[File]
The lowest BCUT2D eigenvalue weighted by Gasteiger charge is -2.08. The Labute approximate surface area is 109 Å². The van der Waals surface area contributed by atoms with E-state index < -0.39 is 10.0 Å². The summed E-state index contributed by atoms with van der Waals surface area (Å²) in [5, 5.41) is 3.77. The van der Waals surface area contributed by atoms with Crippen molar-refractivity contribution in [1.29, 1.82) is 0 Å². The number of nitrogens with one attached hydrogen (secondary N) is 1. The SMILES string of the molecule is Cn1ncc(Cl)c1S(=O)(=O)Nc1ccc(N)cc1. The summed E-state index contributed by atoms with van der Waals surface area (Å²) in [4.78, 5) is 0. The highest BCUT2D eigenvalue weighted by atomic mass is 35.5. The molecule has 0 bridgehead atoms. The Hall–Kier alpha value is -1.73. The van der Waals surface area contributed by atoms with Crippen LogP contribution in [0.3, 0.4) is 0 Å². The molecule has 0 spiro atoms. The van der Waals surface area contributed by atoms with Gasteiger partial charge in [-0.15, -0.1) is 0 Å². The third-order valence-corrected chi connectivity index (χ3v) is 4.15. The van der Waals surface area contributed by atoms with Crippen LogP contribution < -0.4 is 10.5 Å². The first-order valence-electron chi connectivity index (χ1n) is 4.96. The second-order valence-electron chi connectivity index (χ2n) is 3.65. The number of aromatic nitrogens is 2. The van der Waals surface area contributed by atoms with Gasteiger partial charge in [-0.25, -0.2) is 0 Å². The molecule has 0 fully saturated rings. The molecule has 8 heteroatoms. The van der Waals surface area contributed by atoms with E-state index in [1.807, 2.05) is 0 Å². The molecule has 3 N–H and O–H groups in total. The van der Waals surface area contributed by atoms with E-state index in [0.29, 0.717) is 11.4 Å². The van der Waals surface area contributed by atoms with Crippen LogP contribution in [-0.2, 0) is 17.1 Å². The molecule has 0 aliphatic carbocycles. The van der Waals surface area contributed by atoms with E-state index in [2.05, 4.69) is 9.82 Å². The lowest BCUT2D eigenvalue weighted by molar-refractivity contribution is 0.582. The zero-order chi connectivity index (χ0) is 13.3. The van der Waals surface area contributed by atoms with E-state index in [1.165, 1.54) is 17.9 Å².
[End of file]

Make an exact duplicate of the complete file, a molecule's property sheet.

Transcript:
The lowest BCUT2D eigenvalue weighted by Gasteiger charge is -2.08. The Labute approximate surface area is 109 Å². The van der Waals surface area contributed by atoms with E-state index < -0.39 is 10.0 Å². The summed E-state index contributed by atoms with van der Waals surface area (Å²) in [5, 5.41) is 3.77. The van der Waals surface area contributed by atoms with Crippen molar-refractivity contribution in [1.29, 1.82) is 0 Å². The number of nitrogens with one attached hydrogen (secondary N) is 1. The SMILES string of the molecule is Cn1ncc(Cl)c1S(=O)(=O)Nc1ccc(N)cc1. The summed E-state index contributed by atoms with van der Waals surface area (Å²) in [4.78, 5) is 0. The highest BCUT2D eigenvalue weighted by atomic mass is 35.5. The molecule has 0 bridgehead atoms. The Hall–Kier alpha value is -1.73. The van der Waals surface area contributed by atoms with Crippen LogP contribution in [0.3, 0.4) is 0 Å². The molecule has 0 spiro atoms. The van der Waals surface area contributed by atoms with Gasteiger partial charge in [-0.15, -0.1) is 0 Å². The third-order valence-corrected chi connectivity index (χ3v) is 4.15. The van der Waals surface area contributed by atoms with Crippen LogP contribution < -0.4 is 10.5 Å². The first-order valence-electron chi connectivity index (χ1n) is 4.96. The second-order valence-electron chi connectivity index (χ2n) is 3.65. The number of aromatic nitrogens is 2. The van der Waals surface area contributed by atoms with Gasteiger partial charge in [-0.25, -0.2) is 0 Å². The molecule has 0 fully saturated rings. The molecule has 8 heteroatoms. The van der Waals surface area contributed by atoms with E-state index in [1.807, 2.05) is 0 Å². The molecule has 3 N–H and O–H groups in total. The van der Waals surface area contributed by atoms with E-state index in [0.29, 0.717) is 11.4 Å². The van der Waals surface area contributed by atoms with Crippen LogP contribution in [-0.2, 0) is 17.1 Å². The molecule has 0 aliphatic carbocycles. The van der Waals surface area contributed by atoms with E-state index in [2.05, 4.69) is 9.82 Å². The lowest BCUT2D eigenvalue weighted by molar-refractivity contribution is 0.582. The zero-order chi connectivity index (χ0) is 13.3. The van der Waals surface area contributed by atoms with E-state index in [1.165, 1.54) is 17.9 Å².